Sudden cardiac arrest is a condition where the heart stops beating unexpectedly and can lead to symptoms such as shortened breath and collapsing. It’s an electrical-based health issue that affects the electrical pulses of your heart. Moreover, it’s a condition that can be overcome with proper procedure and aid.
Cardiac arrest survival rates have been improving for the past few decades thanks to developments in medical technology. Many of the devices are built on extensive research, trials, and existing systems. They work to advance and evolve current medical operations such as CPR for quicker and more effective results.
This is important because every minute that passes, a cardiac arrest patient’s chances of survival drop by 10%. Due to this emergency situation where time is critical, the right tools can make all the difference in saving a patient’s life.
Here are the top technologies that can improve the survival rates of cardiac arrest patients:
1. An AED Device
An AED device or automated external defibrillator is a device that analyzes a person’s heart rhythm in real-time using attached adhesive electrodes. The semi-automated device then sends out a prompt such as a beep or message for a medic or helper to press a button which allows it to send out electric shocks. Automated devices work on a schedule without prompts according to your heart rhythm.
It’s also the most common device used to treat cardiac arrest patients. This reliable device when used within minutes of cardiac arrest occurring and coupled with CPR has saved countless lives. It’s preferred by medics and patients alike for being noninvasive and fast-acting –an important factor for increasing survival rates.
The electric shock can reboot the heart rhythm of a person whose heart has stopped beating during cardiac arrest. It gives the heart a chance to stop all motion and restart beating effectively.
Ordinary citizens can get an AED as part of their first aid kit to keep on standby at home, school, or workplace. However, EMS workers do have a set of devices only used by them because they’re more specialized and require training.
2. High-Perfusion CPR Technology
High-Perfusion CPR technology is advancing the way CPR is administered to cardiac arrest patients. The most promising apparatus is the ResQCPR System approved by the FDA in 2015. This was after clinical trials supported by data shows that it drastically improved survival rates of cardiac arrest patients.
These results also noted that the ResQCPR system helped improve survival in the long term and not just as an interim solution when compared to standard CPR. The system has since gradually been adopted into EMS training and is one of the most promising inventions of medical technology as of late.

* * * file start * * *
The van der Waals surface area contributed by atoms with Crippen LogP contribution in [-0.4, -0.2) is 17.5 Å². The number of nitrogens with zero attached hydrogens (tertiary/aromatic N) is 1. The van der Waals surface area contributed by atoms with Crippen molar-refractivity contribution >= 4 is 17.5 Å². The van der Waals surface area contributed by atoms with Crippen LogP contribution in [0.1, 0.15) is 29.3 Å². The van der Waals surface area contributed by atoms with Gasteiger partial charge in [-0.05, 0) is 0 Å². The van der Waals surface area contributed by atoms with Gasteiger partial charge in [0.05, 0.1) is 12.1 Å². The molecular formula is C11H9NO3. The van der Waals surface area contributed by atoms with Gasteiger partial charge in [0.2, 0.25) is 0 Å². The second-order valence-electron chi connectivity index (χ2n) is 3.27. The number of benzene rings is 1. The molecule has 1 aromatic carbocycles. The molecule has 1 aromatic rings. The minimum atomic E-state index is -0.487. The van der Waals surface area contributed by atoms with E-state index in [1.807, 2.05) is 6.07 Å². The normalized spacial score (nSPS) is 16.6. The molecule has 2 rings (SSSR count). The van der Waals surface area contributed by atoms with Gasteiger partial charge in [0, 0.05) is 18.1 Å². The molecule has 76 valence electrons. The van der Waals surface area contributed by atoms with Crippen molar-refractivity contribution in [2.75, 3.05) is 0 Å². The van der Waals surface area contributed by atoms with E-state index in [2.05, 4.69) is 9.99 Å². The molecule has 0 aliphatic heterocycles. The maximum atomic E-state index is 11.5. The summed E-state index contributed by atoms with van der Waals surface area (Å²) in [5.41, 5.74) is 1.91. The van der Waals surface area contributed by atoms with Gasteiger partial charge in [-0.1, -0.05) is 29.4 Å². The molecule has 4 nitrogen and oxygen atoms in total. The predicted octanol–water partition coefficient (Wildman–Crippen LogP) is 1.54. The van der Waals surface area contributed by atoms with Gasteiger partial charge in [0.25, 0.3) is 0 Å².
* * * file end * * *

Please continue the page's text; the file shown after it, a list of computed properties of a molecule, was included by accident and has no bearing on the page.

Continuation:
This technology consists of two devices: the ResQPUMP for compression to expand the chest and the ResQPOD which is an impedance threshold device. They both work concurrently to lower chest pressure during CPR and life support treatment and restore blood flow to the heart, brain, and other vital organs.
3. An OPA Device
Emergency medical services recent years updated their cardiac arrest treatment routine and include airway management. Keeping the airways open is the second most important step after stabilizing the heart rhythm after cardiac arrest.
This is essential to maintain oxygen levels in the brain and prevent cardiac arrest-related brain hypoxia. As such, using an airway adjunct such as an Oropharyngeal Airway device or OPA is necessary to help the patient breathe.
The OPA device is inserted into the airways via the throat to prevent the tongue from sliding back and blocking the air passage. It’s especially useful to a patient who has become unconscious after suffering cardiac arrest and can’t breathe on their own at the time.
This device can only be used by licensed paramedics and EMS workers because it needs precision and technique to prevent further harm to the patient. It’s a temporary means of sustaining life while a person is in transit to get more advanced medical care at a hospital.
Advancing medical technology has increased the chances of people surviving cardiac arrest. This technology is mainly devices such as AED’s, OPA’s, and systems such as perfusion integrated CPR. These tools are only available to trained paramedics except for the AED’s where a simpler version can be bought by non-medical professionals for emergencies.
They all work to administer blood to the heart, brain, and other organs while keeping oxygen flowing through the body. This helps keep the patient alive while they wait for an ambulance or to be taken to the hospital. Furthermore, these technologies wouldn’t have come about without the research on improving existing devices to make them more effective.
Author’s Bio: Happy Navy is a medical supervisor. She shares her expertise by conducting webinars. She also writes guest posts and blog posts. In her free time, Happy enjoys swimming and playing with her pets.